Leader of the New Zealand Labour Party

From Wikipedia, the free encyclopedia
Jump to navigation Jump to search

Leader of the Labour Party
New Zealand Labour logo.svg
Jacinda Ardern, 2018.jpg
Incumbent
Rt Hon Jacinda Ardern

since 1 August 2017
Precursor Andrew Little
Inaugural holder Alfred Hindmarsh
Formation 7 July 1916
Deputy Kelvin Davis
Website Labour Party profile

The Leader of the Labour Party is the highest ranked politician within the Labour Party in New Zealand. The officeholder serves as the parliamentary leader and leading spokesperson of the party. Since 1 August 2017, the office has been held by Jacinda Ardern, who is the MP for Mount Albert.[1]

Kelvin Davis is the Deputy Leader of the Labour Party, elected on 1 August 2017.[1]

History[edit]

The post of Leader of the Labour Party was officially created upon the party's inception in 1916, though the title "Leader" was often substituted and/or complimented with the title "Chairman". In 1935, Michael Joseph Savage became the first ever Labour Prime Minister, following a landslide victory. In 1963, Arnold Nordmeyer became the first Leader of the Labour Party to have been born in New Zealand. Prior to this, three Leaders had been born in Australia and one each in England and Scotland. The most electorally successful Labour Leader to date is Helen Clark, who won three elections in 1999, 2002 and 2005. Clark is also the Labour Party's longest-serving leader, having served for 14 years, 346 days between 1993 and 2008.[2] Peter Fraser is the longest-serving Labour Prime Minister, serving 9 years, 261 days between 1940 and 1949.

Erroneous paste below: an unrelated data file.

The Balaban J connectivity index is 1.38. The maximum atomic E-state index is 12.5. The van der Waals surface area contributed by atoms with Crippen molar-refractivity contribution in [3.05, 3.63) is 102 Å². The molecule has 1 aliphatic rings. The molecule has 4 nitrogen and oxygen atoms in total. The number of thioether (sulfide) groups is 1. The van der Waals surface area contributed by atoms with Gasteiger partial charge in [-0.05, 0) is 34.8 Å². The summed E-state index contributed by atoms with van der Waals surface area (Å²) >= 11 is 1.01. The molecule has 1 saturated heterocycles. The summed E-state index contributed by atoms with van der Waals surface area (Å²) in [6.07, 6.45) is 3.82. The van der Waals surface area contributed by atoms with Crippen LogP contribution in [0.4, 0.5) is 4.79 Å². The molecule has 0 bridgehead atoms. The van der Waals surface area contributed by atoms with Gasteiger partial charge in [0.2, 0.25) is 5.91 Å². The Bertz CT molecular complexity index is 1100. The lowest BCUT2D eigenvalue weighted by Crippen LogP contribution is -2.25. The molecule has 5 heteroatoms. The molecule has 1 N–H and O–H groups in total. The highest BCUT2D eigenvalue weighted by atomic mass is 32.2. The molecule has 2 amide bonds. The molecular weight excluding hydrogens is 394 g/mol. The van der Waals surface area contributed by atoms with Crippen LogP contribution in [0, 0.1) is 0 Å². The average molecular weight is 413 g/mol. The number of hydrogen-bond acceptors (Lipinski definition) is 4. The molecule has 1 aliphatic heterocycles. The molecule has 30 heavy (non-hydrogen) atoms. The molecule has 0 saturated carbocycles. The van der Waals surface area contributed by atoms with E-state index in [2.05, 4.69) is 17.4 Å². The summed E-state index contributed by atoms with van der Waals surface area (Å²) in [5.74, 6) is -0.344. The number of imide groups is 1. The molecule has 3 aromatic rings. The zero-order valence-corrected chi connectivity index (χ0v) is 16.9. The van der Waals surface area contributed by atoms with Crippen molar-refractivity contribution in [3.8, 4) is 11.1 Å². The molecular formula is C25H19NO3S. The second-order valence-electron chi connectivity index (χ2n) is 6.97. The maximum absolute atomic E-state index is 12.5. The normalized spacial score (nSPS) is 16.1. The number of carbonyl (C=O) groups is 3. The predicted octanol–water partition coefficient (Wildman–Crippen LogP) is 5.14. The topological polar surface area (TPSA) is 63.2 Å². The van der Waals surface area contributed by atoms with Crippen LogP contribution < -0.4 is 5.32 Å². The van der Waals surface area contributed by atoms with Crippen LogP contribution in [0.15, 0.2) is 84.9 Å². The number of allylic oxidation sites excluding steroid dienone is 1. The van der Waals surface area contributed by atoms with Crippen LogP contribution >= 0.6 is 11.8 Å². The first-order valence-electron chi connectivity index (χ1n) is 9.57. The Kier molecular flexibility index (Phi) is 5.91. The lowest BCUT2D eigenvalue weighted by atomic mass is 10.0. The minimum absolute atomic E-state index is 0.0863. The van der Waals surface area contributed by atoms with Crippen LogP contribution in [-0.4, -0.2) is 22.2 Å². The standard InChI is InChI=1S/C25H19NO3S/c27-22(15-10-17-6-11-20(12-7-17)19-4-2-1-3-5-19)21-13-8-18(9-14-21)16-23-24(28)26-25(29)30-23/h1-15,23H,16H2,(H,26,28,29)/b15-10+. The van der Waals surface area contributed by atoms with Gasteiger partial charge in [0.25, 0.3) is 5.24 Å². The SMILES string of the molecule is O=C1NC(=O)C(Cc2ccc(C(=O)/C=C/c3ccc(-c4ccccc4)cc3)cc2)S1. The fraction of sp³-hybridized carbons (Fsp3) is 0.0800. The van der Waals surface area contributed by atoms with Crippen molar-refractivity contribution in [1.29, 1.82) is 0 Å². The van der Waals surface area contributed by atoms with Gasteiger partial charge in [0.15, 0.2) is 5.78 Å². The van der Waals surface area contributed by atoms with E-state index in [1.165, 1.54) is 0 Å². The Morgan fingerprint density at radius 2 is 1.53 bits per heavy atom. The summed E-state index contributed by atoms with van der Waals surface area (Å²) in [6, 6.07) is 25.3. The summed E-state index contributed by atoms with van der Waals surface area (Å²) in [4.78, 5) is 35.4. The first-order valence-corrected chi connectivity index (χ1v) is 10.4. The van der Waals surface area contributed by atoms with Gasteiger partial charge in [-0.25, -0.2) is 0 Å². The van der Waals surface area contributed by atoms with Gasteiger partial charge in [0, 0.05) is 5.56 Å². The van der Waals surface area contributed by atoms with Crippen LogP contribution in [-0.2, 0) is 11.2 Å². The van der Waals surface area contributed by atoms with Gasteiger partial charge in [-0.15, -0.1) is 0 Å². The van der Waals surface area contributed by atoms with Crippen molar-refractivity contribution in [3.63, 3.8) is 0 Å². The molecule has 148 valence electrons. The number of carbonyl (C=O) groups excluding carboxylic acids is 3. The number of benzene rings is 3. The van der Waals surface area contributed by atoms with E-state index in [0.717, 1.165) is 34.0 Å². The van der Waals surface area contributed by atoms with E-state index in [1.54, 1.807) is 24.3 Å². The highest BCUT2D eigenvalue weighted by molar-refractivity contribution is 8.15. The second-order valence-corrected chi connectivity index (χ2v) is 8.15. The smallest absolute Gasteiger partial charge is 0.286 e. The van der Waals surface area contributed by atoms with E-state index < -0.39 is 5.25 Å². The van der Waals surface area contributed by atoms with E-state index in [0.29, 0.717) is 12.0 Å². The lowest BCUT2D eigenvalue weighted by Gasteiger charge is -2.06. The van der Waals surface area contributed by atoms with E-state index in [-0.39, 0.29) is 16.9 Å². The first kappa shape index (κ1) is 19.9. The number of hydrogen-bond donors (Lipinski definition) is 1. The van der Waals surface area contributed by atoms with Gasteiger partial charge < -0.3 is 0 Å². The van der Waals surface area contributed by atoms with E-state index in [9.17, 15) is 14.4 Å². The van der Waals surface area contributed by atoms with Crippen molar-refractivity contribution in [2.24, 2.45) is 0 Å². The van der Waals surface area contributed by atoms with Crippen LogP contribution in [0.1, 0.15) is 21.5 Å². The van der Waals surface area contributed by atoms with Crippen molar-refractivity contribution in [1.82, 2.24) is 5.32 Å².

Selection[edit]

A new leader is elected whenever a vacancy arises, whether due to resignation, incapacitation, or following a motion of no confidence by the parliamentary caucus.[3] A shortlist of candidates is nominated from within the caucus. When the position is contested, the Leader is elected in a vote split among the party's caucus, party members and party affiliates (unions) in a 40/40/20 split respectively.[4] Prior to 2013, the Leader was elected solely by the caucus (this practice remains for the Deputy Leadership). No later than three months following a general election, there must be a caucus vote to endorse the Leader; if the Leader fails to receive endorsement then an election is triggered.[3]

Role[edit]

When the Labour Party forms the Parliamentary Opposition, the Leader of the Party usually acts as the Leader of the Opposition, and chairs a Shadow Cabinet. Concordantly, when the party is in Government, as it currently is, the Leader generally becomes the Prime Minister of New Zealand.

Unique to Labour, the party's caucus possesses the right to elect MPs to Cabinet, rather than the Leader choosing them. The practice began following the 1940 leadership election.[5] Michael Joseph Savage was the only leader to solely appoint his own cabinet following the election victories in 1935 and 1938.

List of leaders[edit]

The following is a complete list of Labour Party leaders (including Acting Leaders):

Key:
  Labour   Reform   United   National
PM: Prime Minister
LO: Leader of the Opposition
†: Died in office

No. Leader
(Birth–Death)
Portrait Electorate Term Began Term Ended Time in Office Position Prime Minister
1 Alfred Hindmarsh
(1860–1918)
Alfred Hindmarsh.jpg Wellington South 7 July 1916 13 November 1918† 2 years, 4 months and 6 days Massey
2 Harry Holland
(1868–1933)
Harry Holland (1925).jpg Grey (1918–19)
Buller (1919-33)
27 August 1919 8 October 1933† 14 years, 1 month and 11 days